The European Union (Withdrawal) Bill 2017-2019 making its way through Parliament is a major constitutional bill. It repeals the European Community Act 1972 (ECA 1972) – itself perhaps the most important constitutional statute of the last 50 years in the UK.
Something along the lines of the Withdrawal Bill is inevitable if the UK is to leave the EU without causing a legal landscape pockmarked with voids. The Withdrawal Bill has three main functions.
First, its clause 1 repeals the ECA 1972. Second, to avoid creating legal chaos, the Bill in clauses 2, 3, 4 provides for the continuation of the vast majority of EU law (the Charter of Fundamental Rights is an exception) as ‘retained EU law’. Third, the Bill creates mechanisms in clauses 7, 8, 9 for Ministers to make changes to laws in order to ready the UK for exit from the EU.
The Bill, especially as originally introduced, raises some significant concerns about respect for core constitutional principles like human rights, the separation of powers, the territorial division of powers. As originally introduced the Bill well merits the term used by the Scottish and Welsh first ministers to describe it: a power-grab.
The Bill excludes the continuation of the Charter of Fundamental Rights and reduces the scope of the general principles of law, the Bill would weaken the human rights binds on government. Furthermore, the powers in clause 7 could be used to reduce the level of rights protection offered by EU secondary legislation in areas like employment rights, environmental rights, consumer protection etc.
Clauses 7, 8 and 9 contain sweeping delegated law-making powers that would expand the legislative power of ministers at the expense of the democratically elected Parliament. This offends against the principle of the separation of powers.
The devolved authorities have been especially concerned about Clause 11. At the moment, the devolved legislatures cannot legislate incompatibly with EU law. But clause 11 would replace this with a ban on legislating incompatibly with retained EU law, unless a UK Government minister released areas back to the devolved legislatures by order in council. By keeping retained EU law as a limit on devolved legislative competence, it would enhance Westminster at the expense of devolved authorities who expected to see their competence effectively expanded by the UK’s exit from the EU.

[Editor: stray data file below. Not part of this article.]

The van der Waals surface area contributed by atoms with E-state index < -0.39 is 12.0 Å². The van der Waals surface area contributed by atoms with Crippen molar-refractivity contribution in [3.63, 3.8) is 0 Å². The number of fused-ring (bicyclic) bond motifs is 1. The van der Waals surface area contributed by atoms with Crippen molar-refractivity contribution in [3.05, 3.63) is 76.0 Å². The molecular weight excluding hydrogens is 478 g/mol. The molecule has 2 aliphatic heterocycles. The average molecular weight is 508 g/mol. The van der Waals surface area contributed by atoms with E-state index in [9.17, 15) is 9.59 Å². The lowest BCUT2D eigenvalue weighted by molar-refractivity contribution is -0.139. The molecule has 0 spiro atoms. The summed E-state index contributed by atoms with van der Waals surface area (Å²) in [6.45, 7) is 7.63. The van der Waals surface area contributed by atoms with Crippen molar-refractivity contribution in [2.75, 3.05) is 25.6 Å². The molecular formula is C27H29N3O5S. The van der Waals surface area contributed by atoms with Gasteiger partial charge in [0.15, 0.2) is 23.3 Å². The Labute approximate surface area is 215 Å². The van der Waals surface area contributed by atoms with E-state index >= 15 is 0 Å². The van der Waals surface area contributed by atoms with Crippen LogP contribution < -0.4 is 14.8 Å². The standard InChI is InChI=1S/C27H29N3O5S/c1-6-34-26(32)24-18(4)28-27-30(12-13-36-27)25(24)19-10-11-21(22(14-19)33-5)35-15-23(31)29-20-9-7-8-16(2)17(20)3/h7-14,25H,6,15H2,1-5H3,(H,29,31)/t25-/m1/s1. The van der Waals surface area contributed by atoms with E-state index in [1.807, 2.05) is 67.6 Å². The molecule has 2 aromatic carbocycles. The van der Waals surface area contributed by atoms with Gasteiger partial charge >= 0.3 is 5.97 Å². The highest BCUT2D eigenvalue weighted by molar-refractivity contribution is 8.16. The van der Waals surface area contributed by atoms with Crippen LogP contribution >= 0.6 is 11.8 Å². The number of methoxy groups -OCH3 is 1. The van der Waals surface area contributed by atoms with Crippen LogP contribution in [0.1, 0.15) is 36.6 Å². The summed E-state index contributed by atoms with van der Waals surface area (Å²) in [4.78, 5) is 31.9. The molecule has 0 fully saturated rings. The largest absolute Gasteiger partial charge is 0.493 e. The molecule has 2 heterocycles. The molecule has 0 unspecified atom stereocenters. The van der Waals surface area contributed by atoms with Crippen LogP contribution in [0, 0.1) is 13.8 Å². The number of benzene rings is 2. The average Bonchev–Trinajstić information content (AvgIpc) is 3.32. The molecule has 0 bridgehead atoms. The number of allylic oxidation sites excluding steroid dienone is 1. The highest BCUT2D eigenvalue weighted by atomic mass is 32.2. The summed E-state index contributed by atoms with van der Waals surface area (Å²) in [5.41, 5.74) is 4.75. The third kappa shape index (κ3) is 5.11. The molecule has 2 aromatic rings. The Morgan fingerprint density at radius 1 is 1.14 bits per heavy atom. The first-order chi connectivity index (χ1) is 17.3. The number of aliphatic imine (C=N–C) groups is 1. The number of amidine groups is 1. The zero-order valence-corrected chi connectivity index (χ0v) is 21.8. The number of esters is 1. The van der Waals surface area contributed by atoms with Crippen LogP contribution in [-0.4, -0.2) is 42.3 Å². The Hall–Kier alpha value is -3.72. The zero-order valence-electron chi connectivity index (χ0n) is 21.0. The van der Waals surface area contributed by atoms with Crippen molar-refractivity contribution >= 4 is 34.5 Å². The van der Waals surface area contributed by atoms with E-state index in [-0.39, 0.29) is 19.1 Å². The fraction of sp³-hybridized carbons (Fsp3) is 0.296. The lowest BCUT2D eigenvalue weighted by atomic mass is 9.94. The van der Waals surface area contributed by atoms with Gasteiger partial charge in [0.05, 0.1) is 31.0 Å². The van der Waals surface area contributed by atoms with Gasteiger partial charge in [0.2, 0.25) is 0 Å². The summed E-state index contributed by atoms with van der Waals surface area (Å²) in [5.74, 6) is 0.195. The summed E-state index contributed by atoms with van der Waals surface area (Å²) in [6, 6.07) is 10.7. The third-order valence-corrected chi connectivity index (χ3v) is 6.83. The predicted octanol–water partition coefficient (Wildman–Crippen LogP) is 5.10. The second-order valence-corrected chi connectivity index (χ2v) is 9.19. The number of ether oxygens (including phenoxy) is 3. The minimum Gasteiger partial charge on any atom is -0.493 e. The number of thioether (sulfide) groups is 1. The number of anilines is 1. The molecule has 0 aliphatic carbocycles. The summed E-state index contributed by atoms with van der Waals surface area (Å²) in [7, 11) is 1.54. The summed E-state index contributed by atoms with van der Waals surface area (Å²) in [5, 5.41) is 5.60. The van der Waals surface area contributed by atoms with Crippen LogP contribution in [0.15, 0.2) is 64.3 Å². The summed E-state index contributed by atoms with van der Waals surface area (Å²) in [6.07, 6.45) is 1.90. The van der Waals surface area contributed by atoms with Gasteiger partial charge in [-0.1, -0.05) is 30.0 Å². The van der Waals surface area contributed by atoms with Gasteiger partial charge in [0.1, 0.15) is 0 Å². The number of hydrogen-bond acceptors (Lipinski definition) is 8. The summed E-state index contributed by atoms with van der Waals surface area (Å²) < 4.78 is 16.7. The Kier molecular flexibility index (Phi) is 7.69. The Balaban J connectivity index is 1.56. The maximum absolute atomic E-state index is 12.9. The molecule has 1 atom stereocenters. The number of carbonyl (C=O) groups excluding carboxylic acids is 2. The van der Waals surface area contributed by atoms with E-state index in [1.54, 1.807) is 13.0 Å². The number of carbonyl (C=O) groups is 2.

The Bill has proven controversial and is still not approved. It was the subject of staggering numbers of proposed amendments in both houses of Parliament. There is no agreement that legislative consent motions from Wales or Scotland will be forthcoming. The Bill has provoked the devolved legislatures in Scotland and Wales to pass their own versions of the Withdrawal Bill which complicates the picture or even creates a potential clash. These devolved bills are themselves now the subject of referrals to the Supreme Court to determine if they are within their competence.
Despite the lengthy list of amendments, the Government has so far experienced only six formal defeats on votes – one in the Commons and now five in the Lords. The first was on Dominic Grieve’s amendment to clause 9(1) of the Bill, stipulating that the implementing power in clause 9 can only be used if Parliament has passed a statute approving the Withdrawal Agreement. The second and third came on 18 April during the report stage in the House of Lords. One of these requires a minister to outline steps taken to negotiate staying in the EU customs union. The other offers greater protection for retained EU law in the areas of employment, equality, health and safety, consumer protection, environmental protection.
On 23 April the Lords again voted against the Government on several important amendments. The Lords voted to retain the Charter of Fundamental Rights (most of it) as part of retained EU law (Amendment 15). The Lords also voted to remove a portion of the original text that would limit the effectiveness of EU ‘general principles of law’ as retained EU law post-Brexit (amendment 19). The Lords also voted to remove a power allowing ministers to decide when someone could bring a challenge against the validity of retained EU law on the grounds that an EU instrument was invalid (Amendment 18).
These have been the only formal defeats and we have yet to see how the Lords’ amendments will fare in the Commons. Apart from the formal defeats, the Government has also either made some concessions (eg on delegated law-making powers) or has indicated it is willing to make concessions (on devolution).
While the Bill has certainly been improved from its original text, it is important that the final text limits delegated law-making powers, and protects human rights, the devolution settlement and the Belfast / Good Friday Agreement.
This blog is based on a paper ‘Continuity and Controversy – the EU Withdrawal Bill (need the Great Repeal Bill)’ presented at the NICRE conference, ‘Brexit and the Good Friday Agreement’, 20 April 2018.